Nate: Daddy, when they all get together and crouch down are they telling a secret of what they should do?


Jon: OK, the referee threw a flag because that was an illegal tackle. The guy was already out of bounds, so the tackle wasn't allowed --

Nate [interrupting, in a teenager tone of voice]: Daddy, I already know what illegal means.


Nate: Look Daddy, it's a helmet with a bunco on it!

Jon: Um... you mean a bronco?

Nate: Oh. Yeah, a bronco!


Dexter: Mommy, someday will you watch me in that game? Someone will tackle me I think. I will run to the finish line!

Friday, September 3, 2010

the flip side

How many books, news stories, TV specials, etc feature stories about one individual with vision/endurance/luck/a good idea who made a huge difference in the world? We love these stories right? I just read a great story like that (Three Cups of Tea - excellent, highly recommend it). Good stuff, inspiring, yes yes. It's true, of course - one person can change the world.

For some reason that possibly only intensive therapy will someday uncover, I have a nasty habit of taking something good and true and twisting it in my brain to make it oppressive and harmful. (On second thought, perhaps I can skip therapy as this sounds a lot like Genesis 3 and therefore is probably just a normal part of being human. Hooray, no co-pay! Then again, therapy might be just the ticket to navigating the tricky parts of being human... Hooray, insurance!) Anyway, here's how I've twisted this: if A) some people have managed, by doing just the right thing at the right time, to make incredibly significant and positive changes in horrible situations, then B) I, being an individual, should be able to do the right thing at the right time to make significant positive changes in the difficult situations within my sphere of influence.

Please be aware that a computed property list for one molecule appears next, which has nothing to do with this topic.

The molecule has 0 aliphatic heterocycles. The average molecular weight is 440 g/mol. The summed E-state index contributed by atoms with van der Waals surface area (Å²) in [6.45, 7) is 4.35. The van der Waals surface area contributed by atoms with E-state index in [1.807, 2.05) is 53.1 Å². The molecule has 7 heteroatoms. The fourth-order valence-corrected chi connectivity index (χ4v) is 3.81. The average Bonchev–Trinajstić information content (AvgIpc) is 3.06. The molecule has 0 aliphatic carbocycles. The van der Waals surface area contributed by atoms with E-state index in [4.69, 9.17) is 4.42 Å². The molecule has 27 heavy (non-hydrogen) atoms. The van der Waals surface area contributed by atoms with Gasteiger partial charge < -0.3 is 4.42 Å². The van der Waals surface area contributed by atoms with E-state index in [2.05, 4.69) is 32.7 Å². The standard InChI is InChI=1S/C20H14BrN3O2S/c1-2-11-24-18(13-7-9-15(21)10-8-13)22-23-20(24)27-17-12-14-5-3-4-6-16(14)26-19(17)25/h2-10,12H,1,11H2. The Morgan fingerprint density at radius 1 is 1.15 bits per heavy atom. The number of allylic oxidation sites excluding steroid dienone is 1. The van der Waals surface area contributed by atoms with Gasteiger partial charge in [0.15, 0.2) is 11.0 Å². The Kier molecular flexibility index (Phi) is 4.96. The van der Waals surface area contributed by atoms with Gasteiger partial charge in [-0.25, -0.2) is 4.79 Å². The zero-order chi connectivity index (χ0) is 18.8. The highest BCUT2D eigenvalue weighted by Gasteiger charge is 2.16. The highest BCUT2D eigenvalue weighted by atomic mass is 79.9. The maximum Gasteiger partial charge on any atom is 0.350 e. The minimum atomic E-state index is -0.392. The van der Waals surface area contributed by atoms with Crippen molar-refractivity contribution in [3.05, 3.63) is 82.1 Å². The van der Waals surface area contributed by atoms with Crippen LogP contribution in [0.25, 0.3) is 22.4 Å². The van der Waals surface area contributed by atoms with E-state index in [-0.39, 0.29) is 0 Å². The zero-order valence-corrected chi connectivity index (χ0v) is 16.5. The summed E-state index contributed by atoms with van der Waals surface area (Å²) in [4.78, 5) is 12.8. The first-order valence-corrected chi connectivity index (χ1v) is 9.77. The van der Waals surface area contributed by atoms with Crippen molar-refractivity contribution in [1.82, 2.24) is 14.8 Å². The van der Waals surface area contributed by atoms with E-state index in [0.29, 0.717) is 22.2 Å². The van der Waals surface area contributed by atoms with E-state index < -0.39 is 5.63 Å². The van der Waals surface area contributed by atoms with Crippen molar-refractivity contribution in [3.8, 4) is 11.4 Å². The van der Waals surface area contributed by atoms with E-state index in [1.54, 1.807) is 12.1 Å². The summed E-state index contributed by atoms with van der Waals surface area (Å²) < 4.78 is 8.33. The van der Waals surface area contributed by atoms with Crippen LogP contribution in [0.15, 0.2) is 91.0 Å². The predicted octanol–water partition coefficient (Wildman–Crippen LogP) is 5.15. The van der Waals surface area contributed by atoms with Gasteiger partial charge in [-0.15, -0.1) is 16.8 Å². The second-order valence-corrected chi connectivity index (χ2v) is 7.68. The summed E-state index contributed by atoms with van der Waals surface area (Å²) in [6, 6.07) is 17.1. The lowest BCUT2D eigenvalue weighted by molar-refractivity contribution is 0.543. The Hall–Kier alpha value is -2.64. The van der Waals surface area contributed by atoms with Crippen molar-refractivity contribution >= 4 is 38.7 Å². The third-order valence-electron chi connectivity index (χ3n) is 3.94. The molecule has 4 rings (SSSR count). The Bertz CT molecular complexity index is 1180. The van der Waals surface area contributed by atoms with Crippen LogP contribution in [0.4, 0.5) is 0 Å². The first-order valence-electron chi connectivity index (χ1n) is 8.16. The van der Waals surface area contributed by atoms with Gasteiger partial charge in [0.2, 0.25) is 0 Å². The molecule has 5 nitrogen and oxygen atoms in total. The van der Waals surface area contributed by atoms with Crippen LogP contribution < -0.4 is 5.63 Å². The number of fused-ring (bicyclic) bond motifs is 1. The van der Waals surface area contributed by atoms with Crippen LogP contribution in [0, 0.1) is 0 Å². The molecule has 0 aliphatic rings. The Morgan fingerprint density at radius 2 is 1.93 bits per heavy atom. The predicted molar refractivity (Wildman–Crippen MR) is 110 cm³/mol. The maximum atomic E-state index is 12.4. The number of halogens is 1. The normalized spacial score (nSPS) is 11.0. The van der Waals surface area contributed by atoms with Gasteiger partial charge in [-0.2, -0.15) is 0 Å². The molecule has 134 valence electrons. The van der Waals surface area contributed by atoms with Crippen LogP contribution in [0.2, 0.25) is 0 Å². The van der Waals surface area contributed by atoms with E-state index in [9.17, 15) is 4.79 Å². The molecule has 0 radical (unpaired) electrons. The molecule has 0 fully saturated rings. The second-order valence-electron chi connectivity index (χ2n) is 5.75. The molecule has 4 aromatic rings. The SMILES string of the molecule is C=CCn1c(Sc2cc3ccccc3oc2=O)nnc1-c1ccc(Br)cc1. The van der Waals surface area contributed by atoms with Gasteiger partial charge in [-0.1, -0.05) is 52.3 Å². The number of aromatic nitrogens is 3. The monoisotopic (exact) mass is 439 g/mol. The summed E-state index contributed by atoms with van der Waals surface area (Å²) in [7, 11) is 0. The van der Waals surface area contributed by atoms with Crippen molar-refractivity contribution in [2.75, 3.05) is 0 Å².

The problem is that B simply does not follow A. Just because an individual can theoretically "make all the difference", that does not mean that if I see a problem that I necessarily am the one who must figure out the right thing to do and do it [See also: hero complex]. I've been stressing out about a bunch of different situations over which I have, at most, only a perception of control, and feeling a sense of obligation that it is up to me to fix things, and then a corresponding guilt that I can't seem to do this. But if B doesn't follow from A, then what am I freaking out about?

I find it fascinating that a good, true, and positive message can have a flip side that holds so much power over me. Did anyone ever say, "Haley you better fix this! True, you're only one individual and its a complicated situation involving many people, but remember: one person can make a difference!" Of course not. But I subconsciously believed it anyway, which makes me wonder: what other messages have powerful flip sides?

"You can be anything you want when you grow up."
"He got what he deserved."
"Everything happens for a reason."
"It will all work out in the end."

I'm not saying we shouldn't ever promote these ideas, or that the positive outcomes never outweigh the 'flip side' messages. I'm just noticing that how we spin and interpret these messages can sometimes hold more power over us than the messages themselves. Have you experienced this? What do you think about the messages above and how they could be (mis)interpreted?